The Gaza Strip! IDF Girls Gone Wild! These are some of the nicknames for the recent scandal sparked by Facebook photos and video of semi-nude female IDF soldiers, striking poses and dancing on IDF bases and inside IDF facilities, in some cases carrying weapons and sporting (parts of) IDF uniforms. These stories seemed to be everywhere — including at the Forward.
Don’t blame the media — sex sells. Combine nearly-naked young women, guns, and the almost clichéd fetishization of the IDF female soldier, and you’ve got a story guaranteed to go global. And don’t be too tough on the women involved, who no doubt never intended to be seen as representing (or demeaning) the IDF. People all over the world, especially teenagers, regularly do really stupid things, increasingly on camera. Welcome to the age of phone cameras and social media.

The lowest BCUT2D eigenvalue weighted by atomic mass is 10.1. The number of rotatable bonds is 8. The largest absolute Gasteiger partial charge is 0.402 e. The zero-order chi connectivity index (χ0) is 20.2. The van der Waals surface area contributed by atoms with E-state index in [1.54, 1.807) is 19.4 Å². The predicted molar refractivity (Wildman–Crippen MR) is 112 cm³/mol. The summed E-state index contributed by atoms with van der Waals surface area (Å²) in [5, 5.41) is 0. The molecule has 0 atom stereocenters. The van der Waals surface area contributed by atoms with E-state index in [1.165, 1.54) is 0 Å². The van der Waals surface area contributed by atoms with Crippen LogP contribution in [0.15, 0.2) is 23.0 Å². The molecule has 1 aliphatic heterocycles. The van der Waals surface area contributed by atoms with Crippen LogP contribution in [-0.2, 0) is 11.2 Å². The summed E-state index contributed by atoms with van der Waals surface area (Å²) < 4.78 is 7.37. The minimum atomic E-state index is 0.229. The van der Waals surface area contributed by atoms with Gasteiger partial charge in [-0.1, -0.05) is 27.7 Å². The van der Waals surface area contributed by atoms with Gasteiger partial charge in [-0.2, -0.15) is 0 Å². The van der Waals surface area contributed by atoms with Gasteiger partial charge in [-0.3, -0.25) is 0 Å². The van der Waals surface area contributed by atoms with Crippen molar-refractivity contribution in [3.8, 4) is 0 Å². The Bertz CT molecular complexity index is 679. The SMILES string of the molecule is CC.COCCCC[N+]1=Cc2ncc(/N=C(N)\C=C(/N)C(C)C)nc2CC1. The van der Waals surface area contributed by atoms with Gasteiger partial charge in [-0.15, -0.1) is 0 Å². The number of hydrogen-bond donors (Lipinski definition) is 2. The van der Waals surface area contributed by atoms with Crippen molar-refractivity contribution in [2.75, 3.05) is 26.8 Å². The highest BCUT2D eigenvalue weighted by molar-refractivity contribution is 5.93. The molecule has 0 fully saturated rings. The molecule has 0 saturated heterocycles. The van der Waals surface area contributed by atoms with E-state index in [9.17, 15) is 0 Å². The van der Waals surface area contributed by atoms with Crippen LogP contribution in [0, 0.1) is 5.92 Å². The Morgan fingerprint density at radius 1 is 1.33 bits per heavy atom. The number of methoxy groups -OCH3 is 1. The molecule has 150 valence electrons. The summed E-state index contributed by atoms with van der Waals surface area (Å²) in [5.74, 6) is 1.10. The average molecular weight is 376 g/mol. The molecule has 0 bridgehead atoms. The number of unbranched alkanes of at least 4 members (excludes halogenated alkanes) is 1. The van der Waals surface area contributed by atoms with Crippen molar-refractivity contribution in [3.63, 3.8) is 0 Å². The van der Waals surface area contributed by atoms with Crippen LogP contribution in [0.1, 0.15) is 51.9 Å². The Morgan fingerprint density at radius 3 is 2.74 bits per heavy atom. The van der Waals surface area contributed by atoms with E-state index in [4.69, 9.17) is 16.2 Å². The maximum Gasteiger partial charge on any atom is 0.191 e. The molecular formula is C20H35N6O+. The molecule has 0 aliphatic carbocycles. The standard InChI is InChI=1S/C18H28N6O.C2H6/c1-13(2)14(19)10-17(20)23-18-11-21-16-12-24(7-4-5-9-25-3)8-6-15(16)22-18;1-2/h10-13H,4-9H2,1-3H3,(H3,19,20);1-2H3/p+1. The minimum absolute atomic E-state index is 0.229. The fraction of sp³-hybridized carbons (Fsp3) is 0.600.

Fortunately, this flashy, tawdry story isn’t the only recent news about women in the IDF. There’s another story that the media would do well to highlight. This is the one in which young Israeli women are speaking out, candidly and courageously, about their experience enforcing the occupation as part of an Israeli initiative called Breaking the Silence (BTS). Last month BTS launched a campaign focused on testimonies from female soldiers. These testimonies present a very different face and voice of Israel’s female combatants. Watch and listen to people like Dana, Inbar, Tal, Gil and Yael, explain why they are speaking out. Then take the time to listen to some of their stories to understand better the experiences that drove them to do so.